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The Woman on the Index (1919)

The Woman on the Index (1919) Goldwyn Pictures Corp. Distributor: Goldwyn Distributing Corp. Presenter: Samuel Goldwyn. Director: Hobart Henley. Scenario: Edward Gheller. Camera: Edward Gheller. Cast: Pauline Frederick, Wyndham Standing, Willard Mack, Ben Hendricks, Jere Austin, Louis Stern, Frank Joyner, Florence Ashbrooke, Florida Kingsley. 5 reels. This film appears to be LOST

This was Frederick's first film for Sam Goldwyn.

See also a still photo from the J. Willis Sayre photograph collection at the University of Washington.

Review from Variety
Review from Moving Picture World

Review from Variety, March 28,1919

Sylvia Martin Pauline Frederick
David Maber Wyndham Standing
Hugo Declasse Willard Mack
John Alden Ben Hendricks
Louis Gordon Jere Austin

Pauline Frederick is the star of this five reel Goldwyn feature which is a screen adaptation of the play of the same title which was produced in New York early this season. It is a timely little mystery subject in which Miss Frederick gives a corking performance. The original was by Lillian Trimble and George Broadhurst. Hobart Henley directed the picturization.

The story carries a touch of the underworld, a bit of society and a Washington touch with the Secret Service and the Diplomatic Corps, and gives sufficient thrill and suspense to satisfy the most hardened movie fan. Miss Frederick plays the role of the girl who first becomes the wife of a crook, and later, having lived down her brief career in that capacity, weds a member of the Government's service.

Willard Mack has the role of the heavy opposite her; his performance as a villain is just about on a par with his usual portrayal of more heroic roles in the past. Wyndham Standing is the leading man and, while not having very much to do, gives an entirely satisfactory performance. In the role of the crook, Jere Austin gave a splendid performance, as did also Ben Hendricks as the chief of police.

The direction is exceptionally good and Henley is to be congratulated on handling the story in the manner which he did. The lightings are unusually good throughout the picture.


Review from Moving Picture World

April 5, 1919

"The Woman on the Index."
Goldwyn Presents Pauline Frederick in Fine Play by Lillian Tremble and George Broadhurst.
Reviewed by Louis Reeves Harrison.

At last Pauline Frederick is seen in a drama affording her opportunity to display her undoubted talent as a screen actress. Her role in "The Woman on the Index" is that of a woman with a past of ignominy, though not of dishonor, strong in her intuitive sense of honor, but a victim of circumstance and weak in her womanly concealment of her past from a husband in whom she could have fully confided. The character is entirely logical although placed in more than one strong dramatic situation. "The Woman on the Index" has some minor faults, one of which, the symbol of the pointing hands, could be cut out entirely to the advantage of the illusion of watching a segment of real life. The Goldwyn production gives her flawless support. Willard Mack is a most accomplished and convincing villain. With such a combination, including Miss Frederick at her best under highly capable direction, a packed house at the Rialto sat enthralled. The play is forceful and a desirable attention to any program.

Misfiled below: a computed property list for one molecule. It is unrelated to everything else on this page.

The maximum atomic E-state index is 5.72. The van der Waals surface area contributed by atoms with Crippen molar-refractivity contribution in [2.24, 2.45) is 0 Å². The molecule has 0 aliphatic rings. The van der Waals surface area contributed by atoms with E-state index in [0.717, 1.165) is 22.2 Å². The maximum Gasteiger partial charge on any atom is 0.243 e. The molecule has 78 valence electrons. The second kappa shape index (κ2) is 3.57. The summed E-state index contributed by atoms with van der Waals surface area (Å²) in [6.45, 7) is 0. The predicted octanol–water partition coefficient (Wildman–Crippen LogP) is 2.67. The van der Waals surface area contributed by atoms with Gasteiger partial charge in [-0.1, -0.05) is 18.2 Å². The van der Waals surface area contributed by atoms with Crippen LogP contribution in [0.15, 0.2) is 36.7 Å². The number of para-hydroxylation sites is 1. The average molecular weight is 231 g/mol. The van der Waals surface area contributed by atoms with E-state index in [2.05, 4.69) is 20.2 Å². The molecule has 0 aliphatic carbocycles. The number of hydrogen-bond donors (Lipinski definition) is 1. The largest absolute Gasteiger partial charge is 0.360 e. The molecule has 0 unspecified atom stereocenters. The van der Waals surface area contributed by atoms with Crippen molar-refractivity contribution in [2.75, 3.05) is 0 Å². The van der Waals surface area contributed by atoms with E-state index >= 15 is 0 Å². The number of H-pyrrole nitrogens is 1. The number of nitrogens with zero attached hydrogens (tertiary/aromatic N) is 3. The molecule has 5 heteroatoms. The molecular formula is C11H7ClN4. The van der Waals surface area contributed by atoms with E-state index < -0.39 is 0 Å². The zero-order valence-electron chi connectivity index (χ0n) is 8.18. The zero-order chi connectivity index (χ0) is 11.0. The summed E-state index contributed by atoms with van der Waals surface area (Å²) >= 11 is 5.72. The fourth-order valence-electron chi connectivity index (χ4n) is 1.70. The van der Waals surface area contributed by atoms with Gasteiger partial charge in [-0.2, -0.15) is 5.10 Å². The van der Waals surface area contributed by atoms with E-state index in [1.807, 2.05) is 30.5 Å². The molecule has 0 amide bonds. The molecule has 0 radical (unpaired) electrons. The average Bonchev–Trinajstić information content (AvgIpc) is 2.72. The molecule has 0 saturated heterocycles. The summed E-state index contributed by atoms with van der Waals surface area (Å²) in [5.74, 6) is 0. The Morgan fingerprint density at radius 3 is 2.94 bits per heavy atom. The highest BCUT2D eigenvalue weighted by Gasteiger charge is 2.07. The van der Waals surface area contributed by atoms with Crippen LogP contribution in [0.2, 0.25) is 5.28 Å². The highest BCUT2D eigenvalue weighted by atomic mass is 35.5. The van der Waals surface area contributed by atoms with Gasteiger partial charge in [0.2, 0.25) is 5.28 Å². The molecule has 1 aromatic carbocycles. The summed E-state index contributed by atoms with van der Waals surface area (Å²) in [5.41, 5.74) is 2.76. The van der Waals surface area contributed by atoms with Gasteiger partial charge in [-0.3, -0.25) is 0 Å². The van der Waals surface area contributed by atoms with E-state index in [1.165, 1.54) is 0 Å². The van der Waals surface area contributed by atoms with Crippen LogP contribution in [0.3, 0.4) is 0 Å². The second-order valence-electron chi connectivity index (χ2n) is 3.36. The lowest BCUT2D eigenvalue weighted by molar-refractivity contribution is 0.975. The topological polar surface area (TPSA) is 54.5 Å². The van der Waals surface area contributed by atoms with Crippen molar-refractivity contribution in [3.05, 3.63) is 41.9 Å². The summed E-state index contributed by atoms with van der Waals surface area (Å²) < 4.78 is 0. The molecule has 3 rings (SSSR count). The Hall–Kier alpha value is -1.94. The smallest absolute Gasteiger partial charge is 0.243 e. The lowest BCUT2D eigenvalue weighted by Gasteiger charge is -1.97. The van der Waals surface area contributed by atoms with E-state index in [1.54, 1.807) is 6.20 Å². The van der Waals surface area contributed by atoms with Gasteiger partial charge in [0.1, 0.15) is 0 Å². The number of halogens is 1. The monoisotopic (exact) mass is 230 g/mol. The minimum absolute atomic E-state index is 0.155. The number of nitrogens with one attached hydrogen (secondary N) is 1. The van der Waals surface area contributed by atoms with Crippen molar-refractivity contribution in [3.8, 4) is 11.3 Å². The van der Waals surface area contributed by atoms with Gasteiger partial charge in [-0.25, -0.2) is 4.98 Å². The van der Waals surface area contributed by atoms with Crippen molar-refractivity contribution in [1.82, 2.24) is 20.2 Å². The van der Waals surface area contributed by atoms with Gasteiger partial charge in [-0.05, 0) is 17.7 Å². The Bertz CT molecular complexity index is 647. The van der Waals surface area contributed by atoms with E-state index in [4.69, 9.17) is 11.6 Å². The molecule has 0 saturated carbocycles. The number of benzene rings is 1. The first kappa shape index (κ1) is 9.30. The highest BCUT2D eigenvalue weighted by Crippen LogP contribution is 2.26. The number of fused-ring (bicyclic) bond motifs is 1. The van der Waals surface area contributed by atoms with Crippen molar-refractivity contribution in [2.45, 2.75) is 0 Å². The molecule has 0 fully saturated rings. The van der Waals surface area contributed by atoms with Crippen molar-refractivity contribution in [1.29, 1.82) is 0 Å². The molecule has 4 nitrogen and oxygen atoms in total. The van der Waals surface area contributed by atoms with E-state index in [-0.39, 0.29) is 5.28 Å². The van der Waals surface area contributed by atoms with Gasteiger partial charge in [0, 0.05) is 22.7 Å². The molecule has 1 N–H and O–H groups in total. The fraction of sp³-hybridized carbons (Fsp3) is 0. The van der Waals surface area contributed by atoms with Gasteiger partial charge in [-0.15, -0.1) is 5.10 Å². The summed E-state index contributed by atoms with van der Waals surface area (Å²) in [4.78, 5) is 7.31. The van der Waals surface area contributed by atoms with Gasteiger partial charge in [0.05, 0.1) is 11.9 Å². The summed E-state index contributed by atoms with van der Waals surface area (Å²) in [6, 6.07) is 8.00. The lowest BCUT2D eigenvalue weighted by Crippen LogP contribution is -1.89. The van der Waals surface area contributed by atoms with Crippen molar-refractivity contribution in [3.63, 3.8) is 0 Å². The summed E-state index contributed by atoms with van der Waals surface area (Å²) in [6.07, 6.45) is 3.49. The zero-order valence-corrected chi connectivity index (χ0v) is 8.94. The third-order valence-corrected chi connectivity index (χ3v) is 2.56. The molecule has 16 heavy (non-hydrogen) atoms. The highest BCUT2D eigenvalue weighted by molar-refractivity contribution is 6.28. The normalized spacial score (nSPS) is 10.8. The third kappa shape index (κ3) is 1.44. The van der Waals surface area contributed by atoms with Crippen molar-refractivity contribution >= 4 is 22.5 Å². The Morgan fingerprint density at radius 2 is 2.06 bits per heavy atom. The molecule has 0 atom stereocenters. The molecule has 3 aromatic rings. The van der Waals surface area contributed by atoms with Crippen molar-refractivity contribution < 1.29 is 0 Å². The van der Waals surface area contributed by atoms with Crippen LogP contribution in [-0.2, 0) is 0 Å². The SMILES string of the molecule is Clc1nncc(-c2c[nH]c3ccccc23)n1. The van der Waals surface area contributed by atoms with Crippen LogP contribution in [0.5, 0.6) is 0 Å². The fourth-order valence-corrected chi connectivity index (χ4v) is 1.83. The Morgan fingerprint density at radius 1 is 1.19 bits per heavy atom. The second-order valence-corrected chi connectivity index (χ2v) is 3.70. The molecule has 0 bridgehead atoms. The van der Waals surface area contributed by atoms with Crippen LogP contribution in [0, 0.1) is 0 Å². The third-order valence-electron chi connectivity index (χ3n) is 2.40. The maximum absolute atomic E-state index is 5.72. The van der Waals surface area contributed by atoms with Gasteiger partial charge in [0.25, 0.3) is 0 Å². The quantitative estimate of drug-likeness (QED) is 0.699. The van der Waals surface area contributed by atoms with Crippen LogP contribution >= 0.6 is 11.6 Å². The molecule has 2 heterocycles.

[Omitted: profile portrait of Frederick in square-necked gown. Caption: Pauline Frederick: Forceful in her portrayal of "The Woman on the Index."

Sylvia Martin Pauline Frederick
David Maber Wyndham Standing
Hugo Declasse Willard Mack
John Alden Ben Hendricks
Louis Gordon Jere Austin
John Martin Louis Sterns
Butler Frank Joyner
Mother Fralonz Florence Ashbrooke
Mrs. Martin Florida Kingsley

From the play by Lillian Trimble Bradley and George Broadhurst.
Directed by Hobart Henley.

The Story: Sylvia Martin's past is that of despair. Turned out of an unhappy home in a stage of exhaustion she becomes the wife of a handsome and manly type of crook, but before the marriage is consummated, he kills himself to avoid arrest, and she is tried for murder. The unfortunate woman is acquitted, but the trial is recorded in a police index and falls into the possession of an astute agent of the Bolsheviki. He utilizes it in his pursuit of the wife, while she is compelled to lend herself to the schemes of a secret service officer familiar with her early career. She goes to the villain's rooms by appointment, really to secure an incriminating document, and is at first thwarted by his cleverness, only to succeed through his own excess of shrewdness, when she is restored to the arms of a forgiving and adoring husband.

Advertising Angles: Play strongly upon Miss Frederick's popularity, but always add that she is seen in one of the dramatic successes of the last season: an up-to-the-minute play. Make plentiful use of the 24-sheets, which are particularly good in gaining interest. Carry out the same idea of the accusing hands in your lobby display. Either cut them out from extra twenty-fours or have them painted up, but scatter them all over your lobby. In your newspaper ads use plenty of "fists" with "Who was the Woman on the Index." It will pay you to make a giant hand large enough for a small boy to get inside, and send it around the streets, properly lettered. Make a framework of lath, with profile or compo board to get the correct outline and cover with paper of cloth. Make the hands do all the work.

Advertising Aids: One one-sheet Two three-sheets, one six and one 24 sheet. Rotogravure one-sheet. Lobby displays, 8x10, 11x14 and 22x28. Coming and current slides. Advertising and scene cuts. Photographic line-cut copy for ads. Press book. Music one-sheet.
Released February 23.

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Last revised, April 7, 2006